The salmon is one of the truly iconic species of Scotland, and its very presence in our waters is a source of considerable pride. Indeed Scotland is home to some of the finest salmon rivers in the world; set in spectacular scenery they are a source of jobs and income to many remote local economies.
Part dweller in freshwater, part traveller in salt, the Atlantic salmon is a true survivor. It starts its life in the head waters of its natal river before eventually venturing to sea where it then travels thousands of miles to its feeding grounds in the North Atlantic off Greenland, evading predators at all stages before eventually returning to the same river in which it was born to spawn and thus start the amazing cycle over again.
The Atlantic salmon is most recognizable as a majestic silver flanked fish leaping in the pools and over water falls in our rivers as it returns to spawn. It starts life, initially as a fertilized egg buried in the gravel river bed (otherwise known as redds), and then as a newly hatched alevin, an almost transparent tiny fish that lives in the relative safety of the gravel bed from where it hatched from its egg.
It then grows into a small fry before turning into a salmon parr, maybe 10-12cm long which has distinctive thumb prints down its flanks with a single red dot between each. This is so unlike an adult salmon that it was not until the early 19th century that it was realized that this is what it became. Salmon parr feed on aquatic insects and other small water creatures in the river, where they may stay for one or two years.
Before going to sea the parr change into a silvery livery and become a smolt in readiness for the challenges of changing from living in fresh water to salt water. Once at sea they move up into the cold North Atlantic waters off Greenland where they eat smaller fish and crustaceans. They can stay at sea for anything from one year before they return as grilse, up to four to five years when they return as multi-sea winter fish.
Fish that have newly returned from the sea to run up their natal river, are often referred to as bars of silver and highly prized by anglers. After they have been in the freshwater for some time they take on a mottled reddish-brown coloration (fish a long time in fresh water are described as tartan fish). The male or cock fish also develops a prominent hook or kype on its lower jaw, something that female or hen fish never have. Once back in fresh water they do not feed but are focused on making it back to the head waters of their natal river to spawn before most then die, although a few return to the sea as kelts to feed and return a second time to spawn.
Many of Scotland’s rivers hold salmon, but some are more famous than others. The Tweed, Nith, Tay, Dee, Spey, Helmsdale and others all have their devotees among anglers, who seek to test their fly-fishing skills in pools that hold salmon at certain times of year.
The major salmon rivers all run to the east coast. That’s because the Scottish watershed sits near the west coast, making all the rivers that drain to the Atlantic very short in comparison to the ones flowing to the east. These west coast rivers are called spate rivers where the water level can change dramatically very quickly and affect the ability of salmon to make their way to the head waters.
Scottish hotspots for watching salmon leap are Philiphaugh on the Ettrick near Selkirk, Falls of Shin between Bonar Bridge and Lairg, as well as Buchanty Spout on the Almond near Crieff. For underwater viewing, the Pitlochry fish ladder is a top location.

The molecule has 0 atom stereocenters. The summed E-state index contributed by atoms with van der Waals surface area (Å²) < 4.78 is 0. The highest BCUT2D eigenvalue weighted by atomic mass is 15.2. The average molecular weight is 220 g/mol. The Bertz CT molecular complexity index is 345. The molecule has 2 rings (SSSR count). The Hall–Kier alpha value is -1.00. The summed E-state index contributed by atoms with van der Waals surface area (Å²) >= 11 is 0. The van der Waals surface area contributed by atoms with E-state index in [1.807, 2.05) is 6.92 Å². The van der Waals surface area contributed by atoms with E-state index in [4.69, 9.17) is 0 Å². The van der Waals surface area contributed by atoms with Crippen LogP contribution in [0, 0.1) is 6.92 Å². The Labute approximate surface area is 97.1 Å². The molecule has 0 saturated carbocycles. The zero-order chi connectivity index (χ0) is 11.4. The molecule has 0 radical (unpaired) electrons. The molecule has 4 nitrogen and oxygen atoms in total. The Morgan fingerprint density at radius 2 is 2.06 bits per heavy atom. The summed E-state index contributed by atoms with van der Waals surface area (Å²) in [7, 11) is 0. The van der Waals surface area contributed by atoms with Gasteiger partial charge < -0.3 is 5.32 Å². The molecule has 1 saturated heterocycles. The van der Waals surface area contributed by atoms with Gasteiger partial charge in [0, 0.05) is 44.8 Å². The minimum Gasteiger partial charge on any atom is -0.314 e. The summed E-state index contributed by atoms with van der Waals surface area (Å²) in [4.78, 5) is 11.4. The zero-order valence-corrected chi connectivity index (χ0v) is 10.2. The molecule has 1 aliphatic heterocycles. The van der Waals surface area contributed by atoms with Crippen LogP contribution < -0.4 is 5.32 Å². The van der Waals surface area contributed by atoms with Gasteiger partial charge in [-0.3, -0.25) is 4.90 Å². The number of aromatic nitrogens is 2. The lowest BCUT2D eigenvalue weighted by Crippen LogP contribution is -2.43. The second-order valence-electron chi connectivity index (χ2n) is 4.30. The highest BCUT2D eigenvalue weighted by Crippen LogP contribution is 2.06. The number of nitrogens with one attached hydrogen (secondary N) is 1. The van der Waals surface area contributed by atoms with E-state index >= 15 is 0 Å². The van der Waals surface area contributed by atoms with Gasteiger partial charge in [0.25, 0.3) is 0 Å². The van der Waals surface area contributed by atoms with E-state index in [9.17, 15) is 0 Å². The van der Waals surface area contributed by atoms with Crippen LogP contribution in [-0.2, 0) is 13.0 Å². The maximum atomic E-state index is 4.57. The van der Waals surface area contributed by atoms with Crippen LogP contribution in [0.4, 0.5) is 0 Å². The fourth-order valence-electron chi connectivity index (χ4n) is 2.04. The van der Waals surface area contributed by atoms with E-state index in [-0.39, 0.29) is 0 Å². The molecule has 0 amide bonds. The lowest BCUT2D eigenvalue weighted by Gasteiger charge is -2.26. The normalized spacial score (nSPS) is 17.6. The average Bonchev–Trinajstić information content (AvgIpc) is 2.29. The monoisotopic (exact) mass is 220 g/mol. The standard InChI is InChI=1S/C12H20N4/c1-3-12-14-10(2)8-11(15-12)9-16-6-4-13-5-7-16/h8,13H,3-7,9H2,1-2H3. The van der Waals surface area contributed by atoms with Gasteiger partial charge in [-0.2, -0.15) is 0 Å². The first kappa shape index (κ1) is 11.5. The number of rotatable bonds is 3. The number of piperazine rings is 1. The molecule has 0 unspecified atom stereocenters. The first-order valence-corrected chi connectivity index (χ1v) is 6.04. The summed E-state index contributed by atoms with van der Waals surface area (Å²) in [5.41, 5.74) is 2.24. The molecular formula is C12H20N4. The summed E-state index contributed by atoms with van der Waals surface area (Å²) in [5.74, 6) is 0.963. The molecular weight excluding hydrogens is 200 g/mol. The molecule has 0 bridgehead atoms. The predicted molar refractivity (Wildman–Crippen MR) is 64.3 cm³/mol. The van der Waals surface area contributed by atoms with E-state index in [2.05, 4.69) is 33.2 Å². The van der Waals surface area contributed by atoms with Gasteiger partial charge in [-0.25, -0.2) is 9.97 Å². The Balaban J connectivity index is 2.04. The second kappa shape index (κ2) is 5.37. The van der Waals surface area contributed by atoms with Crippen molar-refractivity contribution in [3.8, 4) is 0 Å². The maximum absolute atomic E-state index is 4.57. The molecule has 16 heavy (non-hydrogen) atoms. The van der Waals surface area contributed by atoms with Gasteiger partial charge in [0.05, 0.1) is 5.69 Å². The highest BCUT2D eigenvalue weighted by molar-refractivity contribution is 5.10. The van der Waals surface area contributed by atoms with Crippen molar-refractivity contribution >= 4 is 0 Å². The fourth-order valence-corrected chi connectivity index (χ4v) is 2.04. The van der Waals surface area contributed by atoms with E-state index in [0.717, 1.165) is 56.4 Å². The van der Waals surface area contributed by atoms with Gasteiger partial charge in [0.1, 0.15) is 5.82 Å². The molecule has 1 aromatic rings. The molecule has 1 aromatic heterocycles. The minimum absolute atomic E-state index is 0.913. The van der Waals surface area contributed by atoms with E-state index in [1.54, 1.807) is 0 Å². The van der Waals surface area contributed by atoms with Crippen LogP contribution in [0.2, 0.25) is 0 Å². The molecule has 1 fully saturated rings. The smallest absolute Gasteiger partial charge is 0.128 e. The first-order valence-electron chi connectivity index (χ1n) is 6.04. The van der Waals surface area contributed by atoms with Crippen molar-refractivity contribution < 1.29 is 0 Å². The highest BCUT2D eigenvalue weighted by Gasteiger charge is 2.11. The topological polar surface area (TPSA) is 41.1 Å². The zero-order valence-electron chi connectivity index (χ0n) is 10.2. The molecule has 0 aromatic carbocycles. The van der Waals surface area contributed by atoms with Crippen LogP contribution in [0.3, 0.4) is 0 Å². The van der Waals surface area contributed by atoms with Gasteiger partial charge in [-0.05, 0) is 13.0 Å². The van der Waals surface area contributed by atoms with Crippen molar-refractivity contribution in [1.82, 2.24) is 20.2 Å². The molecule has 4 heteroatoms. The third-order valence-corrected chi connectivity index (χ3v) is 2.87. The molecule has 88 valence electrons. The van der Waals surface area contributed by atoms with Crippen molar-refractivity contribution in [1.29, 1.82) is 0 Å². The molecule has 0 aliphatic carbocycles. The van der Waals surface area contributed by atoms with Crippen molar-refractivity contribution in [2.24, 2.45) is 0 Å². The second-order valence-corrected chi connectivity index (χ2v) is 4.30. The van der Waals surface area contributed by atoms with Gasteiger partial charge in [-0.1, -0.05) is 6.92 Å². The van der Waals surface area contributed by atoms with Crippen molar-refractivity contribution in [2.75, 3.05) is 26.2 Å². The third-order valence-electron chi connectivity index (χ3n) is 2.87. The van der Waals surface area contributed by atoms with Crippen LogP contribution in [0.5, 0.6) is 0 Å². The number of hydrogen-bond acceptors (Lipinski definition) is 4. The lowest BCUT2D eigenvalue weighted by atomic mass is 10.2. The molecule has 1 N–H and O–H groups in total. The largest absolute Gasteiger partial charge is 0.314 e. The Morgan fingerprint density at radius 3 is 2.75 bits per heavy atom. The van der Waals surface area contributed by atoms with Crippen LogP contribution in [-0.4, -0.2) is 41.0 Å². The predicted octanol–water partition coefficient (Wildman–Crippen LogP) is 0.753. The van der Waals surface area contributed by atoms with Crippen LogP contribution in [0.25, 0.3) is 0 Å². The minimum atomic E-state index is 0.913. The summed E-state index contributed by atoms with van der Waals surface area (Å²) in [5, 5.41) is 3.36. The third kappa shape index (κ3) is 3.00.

Better control of river pollution, through big reductions in toxic outflows from different sources, has been a major help to salmon. The Clyde is one of many rivers that have benefited in this way. This seems particularly appropriate, since a salmon features in Glasgow’s coat of arms.
Not surprisingly the salmon features heavily in Scottish cultural references. In literature Neil Gunn’s Highland River novel revolves around a young boy (Kenn) and his first poaching of a salmon. The story of how Kenn acquires knowledge is said by many to mirror the salmon’s journey back to the source of the river. Equally famous is John Buchan’s story John McNab where salmon fishing plays an integral part in the story of three frustrated sporting gentlemen who adopt the nomme de guerre of John McNab and undertake, amongst other challenges, to poach a salmon under seemingly impossible conditions. More recently salmon were in the literary news when Paul Torday published his first novel Salmon Fishing in the Yemen in 2007, the film became a popular romantic comedy starring Ewen McGregor and of course … salmon.
Further information on salmon on the SNH website here
The SNH app – Scotland’s Nature – includes a section on the salmon. Scotland’s Nature app is compatible with Apple’s iPad, iPhone and iPod Touch and can be downloaded from the iTunes App Store
Naturally Scottish booklet (River Runners) : Scotland’s clean, cascading rivers contain a fascinating array of species. The Atlantic salmon is the best known of our riverine species but others, such a lampreys and freshwater mussels, are frequently overlooked but no less captivating. This booklet aims to illuminate aspects of their intriguing and largely unseen lifecycles, habitats and conservation measures. View the booklet
Event: Saturday 24th May is the first World Fish Migration Day 2014 which is a global initiative to promote awareness of the importance of migratory fish and healthy, free-flowing rivers. Salmon Homecoming at the David Livingstone Centre in Blantyre is part of the day of celebrations and this family-friendly day will celebrate the return of salmon to the Clyde. Salmon Homecoming is being held at the David Livingstone Centre in Blantyre from 11am-3pm on Saturday 24th May. More information.
Images all (c) Lorne Gill / SNH except salmon scales (Rob Jordan/2020VISION) and fishing on River Tweed (Linda Pitkin/2020VISION)